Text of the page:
This is the 11th story in a series. Click here to read all parts from the beginning.

I stomped through the slush on my way back toward Ira’s cabin, mentally rehearsing how I would demand that he explain his sorcery. Distracting me from my thoughts, the cheerful trilling that I had taken for alien birdsong sounded again, much closer. I glanced to my right and saw a bird perched on a snowy branch. It resembled a cardinal, but it was larger; and the song I’d just heard did not sound at all like a cardinal’s distinctive notes. Whatever the differences might have been, the bird’s bright red feathers reminded me of holiday cards and winter travels.

(Image credit: The Graphics Fairy)

This wasn’t a trip to a vacation resort, my grumpy subconscious informed me again. When I saw Ira standing in the doorway holding up a white fur coat, however, it did almost look as if I had acquired my own personal Sasquatch valet. Scraps of fur littered the dusty wooden floor under the table where he’d been cutting the coat down to my size.

For a moment, I hesitated, wondering if he might have put an enchantment on the coat. Common sense told me it was much more likely he just didn’t want me to freeze, given my obvious lack of both winter clothing and furry skin. Besides, I wasn’t interested in freezing; so I held out my arms and let Ira put the coat on me. It came to my ankles, comfortably warm, with no weird magical effects—or at least, none that I could notice.

“The coat belonged to my mother,” Ira said in a soft tone, looking past me toward the forest. “She has been dead for three winters now.”

I bit back the complaint I’d been going to make about sorcery, not wanting to sound like an ungrateful jerk.

“I’m sorry, Ira.”

“She was gathering mushrooms on a misty autumn day, and a warhagalla got her.” Turning to look inside for a moment, he gestured toward the big pelt on the floor by the fireplace. “They don’t often range this close to the mountains. Even wild animals can feel the curse.”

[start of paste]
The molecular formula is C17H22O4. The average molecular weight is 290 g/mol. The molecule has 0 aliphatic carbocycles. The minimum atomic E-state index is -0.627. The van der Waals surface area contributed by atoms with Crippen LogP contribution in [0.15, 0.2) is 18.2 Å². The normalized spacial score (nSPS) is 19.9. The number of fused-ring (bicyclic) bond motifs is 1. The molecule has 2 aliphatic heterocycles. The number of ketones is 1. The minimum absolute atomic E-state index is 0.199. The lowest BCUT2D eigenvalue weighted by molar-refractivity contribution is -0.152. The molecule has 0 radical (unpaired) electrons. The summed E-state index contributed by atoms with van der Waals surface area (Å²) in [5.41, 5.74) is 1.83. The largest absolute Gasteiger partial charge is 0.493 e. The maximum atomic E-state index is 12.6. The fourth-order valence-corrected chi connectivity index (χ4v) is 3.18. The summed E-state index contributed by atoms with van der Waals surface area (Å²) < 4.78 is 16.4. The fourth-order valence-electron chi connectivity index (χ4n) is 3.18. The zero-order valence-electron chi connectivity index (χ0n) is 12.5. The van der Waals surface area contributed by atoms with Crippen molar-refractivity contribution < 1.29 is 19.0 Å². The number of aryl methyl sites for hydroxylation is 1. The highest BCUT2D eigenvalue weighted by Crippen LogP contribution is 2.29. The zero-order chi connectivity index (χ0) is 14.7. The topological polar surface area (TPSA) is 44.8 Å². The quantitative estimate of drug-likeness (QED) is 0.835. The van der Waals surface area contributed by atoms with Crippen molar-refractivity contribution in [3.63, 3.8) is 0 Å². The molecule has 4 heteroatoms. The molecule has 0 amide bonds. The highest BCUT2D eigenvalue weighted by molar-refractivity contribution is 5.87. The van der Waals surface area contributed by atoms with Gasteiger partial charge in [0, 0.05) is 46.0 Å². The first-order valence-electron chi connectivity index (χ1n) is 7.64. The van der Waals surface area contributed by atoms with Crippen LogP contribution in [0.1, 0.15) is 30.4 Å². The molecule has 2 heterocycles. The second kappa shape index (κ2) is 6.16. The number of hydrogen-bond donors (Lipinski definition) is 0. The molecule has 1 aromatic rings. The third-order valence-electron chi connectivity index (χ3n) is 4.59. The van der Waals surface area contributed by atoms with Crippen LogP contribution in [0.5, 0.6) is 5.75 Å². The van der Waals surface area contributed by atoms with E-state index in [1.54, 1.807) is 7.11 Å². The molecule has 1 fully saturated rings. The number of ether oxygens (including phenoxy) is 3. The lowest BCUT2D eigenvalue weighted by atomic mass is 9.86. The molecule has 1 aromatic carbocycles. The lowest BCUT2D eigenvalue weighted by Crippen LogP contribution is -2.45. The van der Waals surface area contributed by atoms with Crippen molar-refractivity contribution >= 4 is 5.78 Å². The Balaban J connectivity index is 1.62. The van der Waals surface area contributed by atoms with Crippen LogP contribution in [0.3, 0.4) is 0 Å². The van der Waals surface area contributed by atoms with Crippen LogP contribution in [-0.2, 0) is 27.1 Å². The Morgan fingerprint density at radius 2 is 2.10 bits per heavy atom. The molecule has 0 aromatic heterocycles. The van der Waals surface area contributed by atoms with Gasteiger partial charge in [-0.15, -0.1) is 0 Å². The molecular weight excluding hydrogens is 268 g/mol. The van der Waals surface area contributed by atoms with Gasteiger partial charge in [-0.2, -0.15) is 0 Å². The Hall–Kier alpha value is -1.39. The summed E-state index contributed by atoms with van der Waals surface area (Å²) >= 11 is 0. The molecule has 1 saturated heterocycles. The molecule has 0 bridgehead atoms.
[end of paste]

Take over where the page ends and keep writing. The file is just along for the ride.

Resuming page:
I couldn’t feel anything but the warmth of the fur coat, honestly. The bird didn’t seem perturbed either, to judge from the happy chirping. I glanced in its direction and was surprised to find it sitting motionless on the branch, with its beak closed. What other creature, I wondered, might be doing the singing?

Then the bird opened its beak and produced a screech so hideous that my first impulse was to cover my ears. I wasn’t sure if Ira might consider that rude, so I kept my hands at my sides. But evidently, he wasn’t a great fan of the noise either. A stone from his well-aimed slingshot hit the bird right in the middle of the chest, knocking it into the snow.

Without a pause, the angelic singing continued. I saw something moving behind the tree, and then a large flying rat came into view, its mouth wide open as it warbled. Its fur was a silvery gray, and its ears and wings were a rosy pink. A large tail curled over its back.

I didn’t have time for more than a quick glance before another stone flew.

“Hey,” I complained, as the rat thudded to the ground. “I’m sort of a tourist here, you know. Couldn’t you let me discover the wildlife before you start killing it?”

Looking perplexed, Ira was silent for a long time as he tried to sort out my meaning. Finally, he gave a practical answer.

“You’ll be glad enough of the meat when it’s time for dinner.”

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